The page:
Some prefer their witches with a Charmed imbued cuteness. Others enjoy theirs as a cackling spew against darkened cauldrons. Nicely, Count the Clock Productions has decided to present their succulent sorceresses with some Poe-like zest…as evidenced by their latest Gothic short, The Ball.
Filled with director Zach Lorkewicz’s expected visual flourishes, this rhyming exercise from the pen of Michael Coe, a truly unique approach for a horror entry, begins happily. An ebullient young lass named Pearlie (a personably subtle Avril Dominguez) prepares for the arrival of her beau for an elegant night on the town. But a ghost from her past soon threatens to mask the evening in revenge and tragedy. Pearlie, therefore, must summon up some persuasive powers to ensure that her night goes according to plan.
Enjoyably, Lorkewicz’s always unusual, highly developed artistic flair is accentuated here by a neat capper of an ending.
Some folks dip their toes in the pool. Others dive in, body first.
Derrick Carey of the sick cinematic podcast Astro Radio Z belongs to the latter category. He and various other mutants, myself included, have been immersing themselves in the deep end by analyzing the low budget soft core horror series Witchcraft – for…gulp…years now!
Naturally, now that Witchcraft 14: Angel of Death, Witchcraft 15: Blood Roseand Witchcraft 16: Hollywood Covenhave been unleashed upon the world, we had to take a look and give our (sometimes) zany, (occasionally) well modulated opinions on them. Nicely, we are joined here by Dustin Hubbard, an accomplished filmmaker and, perhaps, the greatest Witchcraft fan ever.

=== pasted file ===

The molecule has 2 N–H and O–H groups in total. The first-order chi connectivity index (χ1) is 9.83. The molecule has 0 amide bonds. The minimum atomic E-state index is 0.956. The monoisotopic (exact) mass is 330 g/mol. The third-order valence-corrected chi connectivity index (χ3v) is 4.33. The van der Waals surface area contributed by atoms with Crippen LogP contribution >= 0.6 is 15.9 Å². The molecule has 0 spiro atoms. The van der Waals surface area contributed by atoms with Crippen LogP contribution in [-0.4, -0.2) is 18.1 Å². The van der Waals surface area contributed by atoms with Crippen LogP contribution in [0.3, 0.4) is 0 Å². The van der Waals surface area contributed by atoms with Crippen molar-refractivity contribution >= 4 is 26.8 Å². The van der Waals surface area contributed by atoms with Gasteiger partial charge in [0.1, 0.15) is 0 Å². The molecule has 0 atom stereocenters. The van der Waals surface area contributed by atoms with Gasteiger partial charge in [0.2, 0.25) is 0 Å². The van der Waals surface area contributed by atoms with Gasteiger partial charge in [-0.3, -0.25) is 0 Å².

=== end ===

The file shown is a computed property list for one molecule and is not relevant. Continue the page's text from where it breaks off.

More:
The second issue of the Chilling Adventures of Sabrina, the new comic that puts the beloved golden haired Archie denizen in a spooky 60s setting, briefly features Ann-Margret as one of the teen’s show biz muses and a fellow enchantress in mystical arts. This should come as no surprise to the faithful whom have always found Ann-Margret simply bewitching.
Even when expressing heartbreak, this saucy wonder, whose genre credits include Magic (with Anthony Hopkins) and 2006’s Memory, always sounds as if it won’t be long before she’ll be turning the tables on her target.
Don’t believe me? Check out her 1961 hit I Just Don’t Understand. Later covered by The Beatles, this number was one of the first to feature the fuzz-tone guitar and contains a purring, totally seductive and completely in control performance from our lady of the hour!
Acting like a witch isn’t always a bad thing – especially when you are talking about Charlie Irving and Aaron Cammack, the two versatile performers playing seductive witches in New American Folk Theatre’s Dark of the Moon. I, recently, had the chance to talk with this fabulously talented duo and I am still feeling beguiled and fascinatingly charmed!